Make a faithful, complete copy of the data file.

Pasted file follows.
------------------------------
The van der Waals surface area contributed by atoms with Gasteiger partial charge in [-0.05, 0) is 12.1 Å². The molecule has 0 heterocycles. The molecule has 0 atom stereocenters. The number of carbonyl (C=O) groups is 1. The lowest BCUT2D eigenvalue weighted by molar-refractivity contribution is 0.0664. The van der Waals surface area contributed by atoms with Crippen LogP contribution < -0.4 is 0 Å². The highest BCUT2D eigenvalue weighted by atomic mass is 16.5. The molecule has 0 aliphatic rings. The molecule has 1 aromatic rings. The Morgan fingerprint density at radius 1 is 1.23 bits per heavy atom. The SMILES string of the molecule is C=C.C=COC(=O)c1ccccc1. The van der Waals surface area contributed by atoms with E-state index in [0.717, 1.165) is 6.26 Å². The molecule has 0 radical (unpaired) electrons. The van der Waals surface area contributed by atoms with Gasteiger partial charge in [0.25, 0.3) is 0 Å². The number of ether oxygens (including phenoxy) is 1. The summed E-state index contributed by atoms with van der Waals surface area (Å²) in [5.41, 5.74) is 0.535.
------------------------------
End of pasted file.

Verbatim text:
The van der Waals surface area contributed by atoms with Gasteiger partial charge in [-0.05, 0) is 12.1 Å². The molecule has 0 heterocycles. The molecule has 0 atom stereocenters. The number of carbonyl (C=O) groups is 1. The lowest BCUT2D eigenvalue weighted by molar-refractivity contribution is 0.0664. The van der Waals surface area contributed by atoms with Crippen LogP contribution < -0.4 is 0 Å². The highest BCUT2D eigenvalue weighted by atomic mass is 16.5. The molecule has 0 aliphatic rings. The molecule has 1 aromatic rings. The Morgan fingerprint density at radius 1 is 1.23 bits per heavy atom. The SMILES string of the molecule is C=C.C=COC(=O)c1ccccc1. The van der Waals surface area contributed by atoms with E-state index in [0.717, 1.165) is 6.26 Å². The molecule has 0 radical (unpaired) electrons. The van der Waals surface area contributed by atoms with Gasteiger partial charge in [0.25, 0.3) is 0 Å². The number of ether oxygens (including phenoxy) is 1. The summed E-state index contributed by atoms with van der Waals surface area (Å²) in [5.41, 5.74) is 0.535.